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In Memoriam Vol. 3

January 1st, 2010 Leave a comment Go to comments

Darren of the Inveresk Street blog rightly pointed out that most of the musicians who died in 2009 featured in the two previous posts lived to a ripe age. As every year, there were exceptions. Poor Taylor Mitchell, for example, was only 19 and had just released her debut album when she was attacked and killed by coyotes. Others who died young in 2009 included Jeff Hanson (31), Steven Gately (33), guitarist Jack Rose (38), Chris Feinstein of The Cardinals (42), Vic Chesnutt (45), Jay Bennett (45) and, of course, Michael Jackson (50) (EDIT: as well as former Nick Cave sideman Rowland S. Howard on December 30). Granted, it”s not a death epidemic of 1970/71 proportions. I”ve tried to pay tribute to a few forgotten people in pop, including session musicians of whom we may know nothing but whose work we know well. What would When A Man Loves A Woman be without Barry Beckett’s keyboard, and Motown without the Funk Brothers, whose drummer Uriel Jones died in 2009?

* * *

Barry “˜The Bear” Beckett, 66, soul keyboard player, producer and A&R man, on June 10
(Percy Sledge ““ When A Man Loves A Woman)

Jeff Wingfield, 69, briefly lead guitarist of The Left Banke, on June 11
(The Left Banke – She May Call You Up Tonight)

Bobby Graham, 69, British session drummer who appeared on classics such as The Kinks” You Really Got Me, Petula Clark”s Downtown and the song featured here, on September 14
(Dusty Springfield – I Only Want To Be With You)

Larry Knechtel, 69, guitarist and keyboard player of Bread (the guitar solo on Guitar Man is his) who as a session man collaborated with Phil Spector on the Wall of Sound productions and played the piano on Simon & Garfunkel”s Bridge Over Troubled Water, August 20
(Bread – The Guitar Man)

Vic Chesnutt, 45, singer-songwriter, on December 25
(Vic Chesnutt – You Are Never Alone)

Tim Hart, 61, singer with folk-rockers Steeleye Span, on December 24
(Steeleye Span – John Barleycorn)

James Gurley, 70, guitarist of Big Brother & the Holding Company and Janis Joplin”s ex-lover, on December 20
(Big Brother & the Holding Company – Combination Of The Two)

Mick Cocks, guitarist with Rose Tattoo (and the fourth member of the group to die since 2006), on December 22
(Rose Tattoo ““ Fightin” Sons)

Kelly Groucutt, 63, bassist of the Electric Light Orchestra whose backing vocals can be heard on the featured track, on February 19
(ELO – The Diary Of Horace Wimp)

Stephen Gately, 33, singer and former member of Boyzone, on October 10
(Stephen Gately – New Beginning)

Hank Crawford, 74, jazz and R&B saxophone player, on January 29
(Hank Crawford ““ Wildflower)

Dan Seals, 67, half of cumbersomely named soft rock duo England Dan & John Ford Coley, on March 25
(England Dan & John Ford Coley – Some Things Don’t Come Easy)

Winston Mankunku Ngozi, 66, South African jazz master, on October 22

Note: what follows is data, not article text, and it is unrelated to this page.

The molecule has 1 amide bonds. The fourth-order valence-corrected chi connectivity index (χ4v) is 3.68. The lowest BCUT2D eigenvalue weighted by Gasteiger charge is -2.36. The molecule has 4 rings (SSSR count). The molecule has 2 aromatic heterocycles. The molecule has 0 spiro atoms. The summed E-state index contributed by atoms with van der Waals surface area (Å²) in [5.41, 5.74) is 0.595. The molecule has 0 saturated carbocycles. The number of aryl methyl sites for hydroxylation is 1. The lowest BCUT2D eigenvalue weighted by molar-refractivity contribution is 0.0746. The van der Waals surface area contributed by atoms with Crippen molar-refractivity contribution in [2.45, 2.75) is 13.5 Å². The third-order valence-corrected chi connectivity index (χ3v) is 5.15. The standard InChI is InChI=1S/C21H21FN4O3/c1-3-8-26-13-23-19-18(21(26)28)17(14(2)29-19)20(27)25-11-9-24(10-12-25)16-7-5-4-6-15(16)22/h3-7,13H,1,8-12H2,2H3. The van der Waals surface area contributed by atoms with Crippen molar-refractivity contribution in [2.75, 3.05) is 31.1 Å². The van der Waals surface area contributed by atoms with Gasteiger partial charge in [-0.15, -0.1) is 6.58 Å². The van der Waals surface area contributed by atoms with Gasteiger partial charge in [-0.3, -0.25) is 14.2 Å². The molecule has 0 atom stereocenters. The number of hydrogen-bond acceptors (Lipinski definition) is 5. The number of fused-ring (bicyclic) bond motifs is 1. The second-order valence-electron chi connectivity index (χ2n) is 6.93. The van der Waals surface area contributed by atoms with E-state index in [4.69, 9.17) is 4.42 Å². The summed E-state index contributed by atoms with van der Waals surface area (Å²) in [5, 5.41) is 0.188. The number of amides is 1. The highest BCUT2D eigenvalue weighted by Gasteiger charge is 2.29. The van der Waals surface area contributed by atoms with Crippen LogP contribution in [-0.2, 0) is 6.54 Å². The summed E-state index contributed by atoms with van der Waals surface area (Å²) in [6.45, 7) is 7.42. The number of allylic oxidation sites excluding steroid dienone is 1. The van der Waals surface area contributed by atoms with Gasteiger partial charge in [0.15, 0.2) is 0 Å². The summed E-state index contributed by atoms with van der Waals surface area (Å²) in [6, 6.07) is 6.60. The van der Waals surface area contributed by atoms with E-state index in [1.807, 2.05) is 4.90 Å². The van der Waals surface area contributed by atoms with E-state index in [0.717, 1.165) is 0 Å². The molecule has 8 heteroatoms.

(Winston Mankunku Ngozi – Lagunya Khayelitsha)

Louie Bellson, 84, legendary jazz drummer, on February 14
(Louie Bellson – Hot)

Les Paul, 94, guitar inventor and virtuoso, on August 13
(Les Paul – Meet Mister Callaghan)

Yvonne King, 89, of the King Sisters (not the King Singers!), on December 13
(The King Sisters – Sweet Leilani)

Soupy Sales, 83, comedian, on October 22
(Soupy Sales – My Baby’s Got A Crush On Frankenstein)

Jimmy Boyd, 70, juvenile star of the 1950s who sang the original of I Saw Mommy Kissing Santa Claus, on March 7
(Frankie Laine & Jimmy Boyd – Tell Me A Story)

Duke D’Mond, 66, singer with English comedy troupe The Barron Knights, on April 9
(The Barron Knights – A Taste Of Aggro)

Renato Plagiari, 66, half of the one-hit wonders Renée & Renato and the voice of the UK”s late “70s Just One Cornetto commercial, on July 27
(Ren̩e & Renato РSave Your Love)

Maurice Jarre, 84, film composer, on March 29
(Maurice Jarre – Doctor Zhivago Theme)




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  1. bubba
    January 1st, 2010 at 10:27 | #1

    Like I mentioned in my comment for In Memoriam Vol 2, Aussie guitar player Rowland S. Howard passed away the other day. He played with Nick Cave and Cramps(?) and has released solo albums.

    And Vic Chesnutt spelled his name with one “S”, not Chessnutt … but I’ve seen it spelled ChesTnutt … please show the dead respect.

  2. January 1st, 2010 at 11:07 | #2

    Thanks for the correction, but not for your pompous conclusion, bubba. I do think that spending a fair amount of time listing 60-odd musicians and compiling their music in tribute over three mixes indicates that I am showing the dead some respect.

  3. January 1st, 2010 at 17:08 | #3

    once again a nice post .. thank you

  4. side3
    January 1st, 2010 at 20:03 | #4

    The amount of cool records Larry Knechtel played on is amazing…bass of The Byrds’ “Mr Tambourine Man”? “Pet Sounds”? ….


  5. dickvandyke
    January 1st, 2010 at 22:03 | #5

    Never has the phrase ‘The Soundtrack to Our Lives’ been more apt when listening to your exceptional In Memoriam series.

    A fitting tribute to many and so well put together.

    Thank you.

    May they rest in peace

  6. Liz P
    January 2nd, 2010 at 02:15 | #6

    Nicely done, Dude. That’s quite the collection you’ve put together. Thanks for that. :)

  7. jb
    January 2nd, 2010 at 02:45 | #7

    This has been an excellent series. I always miss a few each year because they happen when I’m on vacation or just not paying attention (in 2009 it was Hank Crawford and Jimmy Boyd), and it’s good to be reminded.

    Happy New Year to you and yours from me and mine.

  8. whiteray
    January 2nd, 2010 at 03:24 | #8

    I usually miss some, too. Maurice Jarre? Damn.

  9. Rhod
    January 2nd, 2010 at 23:10 | #9

    Great finish to a great series, time and effort well spent



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